IDEAS home Printed from https://ideas.repec.org/p/imf/imfwpa/10-248.html
   My bibliography  Save this paper

Structural Breaks in Fiscal Performance; Did Fiscal Responsibility Laws Have Anything to Do with Them?

Author

Listed:
  • Leandro Medina
  • Carlos Caceres
  • Ana Corbacho

Abstract

In recent years, many countries have adopted Fiscal Responsibility Laws to strengthen fiscal institutions and promote fiscal discipline in a credible, predictable and transparent manner. Still, results on the effectiveness of these laws remain tentative. In this paper, we test empirically whether fiscal performance, measured as the level of primary fiscal balances and their volatility, indeed improved after the implementation of Fiscal Responsibility Laws in a sample of Latin American and advanced economies. We show that traditional econometric approaches, which rely on the use of dummies in time series or panel regressions, yield biased estimates. In contrast, our empirical strategy recognizes that, a priori, the timing of the effect of these laws on fiscal performance is unknown, while controlling for the impact of the business and commodity cycles on fiscal outcomes. Overall, we find limited empirical evidence in support of the view that Fiscal Responsibility Laws have had a distinguishable effect on fiscal performance. However, Fiscal Responsibility Laws could still have other positive effects on the conduct of fiscal policy not analyzed here, for instance, through enhanced transparency and guidance in the budget process and lower risk premia.

Suggested Citation

  • Leandro Medina & Carlos Caceres & Ana Corbacho, 2010. "Structural Breaks in Fiscal Performance; Did Fiscal Responsibility Laws Have Anything to Do with Them?," IMF Working Papers 10/248, International Monetary Fund.
  • Handle: RePEc:imf:imfwpa:10/248
    as

    Download full text from publisher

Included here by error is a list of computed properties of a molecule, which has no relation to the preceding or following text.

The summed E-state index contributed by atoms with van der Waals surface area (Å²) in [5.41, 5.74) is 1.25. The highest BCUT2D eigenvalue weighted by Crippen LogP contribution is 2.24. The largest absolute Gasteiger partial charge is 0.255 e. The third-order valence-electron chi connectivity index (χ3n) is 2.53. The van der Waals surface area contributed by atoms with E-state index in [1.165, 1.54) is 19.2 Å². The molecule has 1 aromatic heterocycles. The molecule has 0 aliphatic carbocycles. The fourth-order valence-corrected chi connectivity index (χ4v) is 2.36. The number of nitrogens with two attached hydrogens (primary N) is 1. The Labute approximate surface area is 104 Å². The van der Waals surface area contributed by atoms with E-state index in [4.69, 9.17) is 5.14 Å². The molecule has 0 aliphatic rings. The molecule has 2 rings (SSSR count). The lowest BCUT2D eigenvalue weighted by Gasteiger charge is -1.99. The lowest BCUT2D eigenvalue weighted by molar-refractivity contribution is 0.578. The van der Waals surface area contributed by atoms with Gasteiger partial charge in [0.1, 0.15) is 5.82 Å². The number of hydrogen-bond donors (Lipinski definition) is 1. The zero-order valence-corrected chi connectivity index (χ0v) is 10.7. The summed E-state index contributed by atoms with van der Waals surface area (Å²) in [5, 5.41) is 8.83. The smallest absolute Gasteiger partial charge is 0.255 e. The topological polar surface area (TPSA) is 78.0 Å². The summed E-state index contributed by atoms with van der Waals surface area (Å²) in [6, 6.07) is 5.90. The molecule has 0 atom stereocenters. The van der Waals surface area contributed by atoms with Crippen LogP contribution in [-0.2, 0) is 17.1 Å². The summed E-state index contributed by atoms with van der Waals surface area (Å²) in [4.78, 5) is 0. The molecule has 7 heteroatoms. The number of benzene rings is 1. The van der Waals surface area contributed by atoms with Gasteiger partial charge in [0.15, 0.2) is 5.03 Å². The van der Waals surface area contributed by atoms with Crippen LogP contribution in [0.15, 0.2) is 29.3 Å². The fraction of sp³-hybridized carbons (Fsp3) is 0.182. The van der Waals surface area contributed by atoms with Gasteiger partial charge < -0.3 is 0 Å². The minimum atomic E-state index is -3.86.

File URL: http://www.imf.org/external/pubs/cat/longres.aspx?sk=24336
    Download Restriction: no

    References listed on IDEAS

    as
    1. Graciela L. Kaminsky & Carmen M. Reinhart & Carlos A. Végh, 2005. "When It Rains, It Pours: Procyclical Capital Flows and Macroeconomic Policies," NBER Chapters,in: NBER Macroeconomics Annual 2004, Volume 19, pages 11-82 National Bureau of Economic Research, Inc.
    2. Talvi, Ernesto & Vegh, Carlos A., 2005. "Tax base variability and procyclical fiscal policy in developing countries," Journal of Development Economics, Elsevier, vol. 78(1), pages 156-190, October.
    3. Alesina, Alberto & Hausmann, Ricardo & Hommes, Rudolf & Stein, Ernesto, 1999. "Budget institutions and fiscal performance in Latin America," Journal of Development Economics, Elsevier, vol. 59(2), pages 253-273, August.
    4. Ethan Ilzetzki & Carlos A. Vegh, 2008. "Procyclical Fiscal Policy in Developing Countries: Truth or Fiction?," NBER Working Papers 14191, National Bureau of Economic Research, Inc.
    5. Tai-leung Chong, Terence, 1995. "Partial parameter consistency in a misspecified structural change model," Economics Letters, Elsevier, vol. 49(4), pages 351-357, October.